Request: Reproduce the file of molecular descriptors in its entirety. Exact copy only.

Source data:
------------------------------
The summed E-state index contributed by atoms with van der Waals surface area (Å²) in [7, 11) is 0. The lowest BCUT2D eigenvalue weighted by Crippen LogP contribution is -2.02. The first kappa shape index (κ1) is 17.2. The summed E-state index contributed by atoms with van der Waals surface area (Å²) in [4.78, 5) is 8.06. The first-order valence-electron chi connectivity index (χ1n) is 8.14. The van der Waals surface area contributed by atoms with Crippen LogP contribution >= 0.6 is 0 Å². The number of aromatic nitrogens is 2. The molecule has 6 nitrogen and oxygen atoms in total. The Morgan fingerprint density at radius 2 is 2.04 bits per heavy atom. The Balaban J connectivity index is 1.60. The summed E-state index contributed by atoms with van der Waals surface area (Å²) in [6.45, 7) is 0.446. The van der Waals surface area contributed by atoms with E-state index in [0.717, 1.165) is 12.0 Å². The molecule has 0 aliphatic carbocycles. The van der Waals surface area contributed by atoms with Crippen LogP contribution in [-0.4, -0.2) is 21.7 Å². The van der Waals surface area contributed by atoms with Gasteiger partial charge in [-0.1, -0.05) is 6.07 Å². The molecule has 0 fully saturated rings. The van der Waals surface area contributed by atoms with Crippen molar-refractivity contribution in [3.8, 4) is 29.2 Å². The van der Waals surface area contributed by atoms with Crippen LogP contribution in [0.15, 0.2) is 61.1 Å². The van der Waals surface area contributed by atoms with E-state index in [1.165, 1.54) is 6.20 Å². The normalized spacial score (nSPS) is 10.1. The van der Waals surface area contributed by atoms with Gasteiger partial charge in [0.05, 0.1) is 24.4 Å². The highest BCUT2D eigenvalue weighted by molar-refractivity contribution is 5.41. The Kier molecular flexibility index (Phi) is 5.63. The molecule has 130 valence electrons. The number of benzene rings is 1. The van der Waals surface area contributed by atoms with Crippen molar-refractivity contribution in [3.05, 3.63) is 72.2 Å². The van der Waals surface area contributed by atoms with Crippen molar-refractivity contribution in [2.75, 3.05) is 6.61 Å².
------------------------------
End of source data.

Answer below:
The summed E-state index contributed by atoms with van der Waals surface area (Å²) in [7, 11) is 0. The lowest BCUT2D eigenvalue weighted by Crippen LogP contribution is -2.02. The first kappa shape index (κ1) is 17.2. The summed E-state index contributed by atoms with van der Waals surface area (Å²) in [4.78, 5) is 8.06. The first-order valence-electron chi connectivity index (χ1n) is 8.14. The van der Waals surface area contributed by atoms with Crippen LogP contribution >= 0.6 is 0 Å². The number of aromatic nitrogens is 2. The molecule has 6 nitrogen and oxygen atoms in total. The Morgan fingerprint density at radius 2 is 2.04 bits per heavy atom. The Balaban J connectivity index is 1.60. The summed E-state index contributed by atoms with van der Waals surface area (Å²) in [6.45, 7) is 0.446. The van der Waals surface area contributed by atoms with E-state index in [0.717, 1.165) is 12.0 Å². The molecule has 0 aliphatic carbocycles. The van der Waals surface area contributed by atoms with Crippen LogP contribution in [-0.4, -0.2) is 21.7 Å². The van der Waals surface area contributed by atoms with Gasteiger partial charge in [-0.1, -0.05) is 6.07 Å². The molecule has 0 fully saturated rings. The van der Waals surface area contributed by atoms with Crippen molar-refractivity contribution in [3.8, 4) is 29.2 Å². The van der Waals surface area contributed by atoms with Crippen LogP contribution in [0.15, 0.2) is 61.1 Å². The van der Waals surface area contributed by atoms with E-state index in [1.165, 1.54) is 6.20 Å². The normalized spacial score (nSPS) is 10.1. The van der Waals surface area contributed by atoms with Gasteiger partial charge in [0.05, 0.1) is 24.4 Å². The highest BCUT2D eigenvalue weighted by molar-refractivity contribution is 5.41. The Kier molecular flexibility index (Phi) is 5.63. The molecule has 130 valence electrons. The number of benzene rings is 1. The van der Waals surface area contributed by atoms with Crippen molar-refractivity contribution in [3.05, 3.63) is 72.2 Å². The van der Waals surface area contributed by atoms with Crippen molar-refractivity contribution in [2.75, 3.05) is 6.61 Å².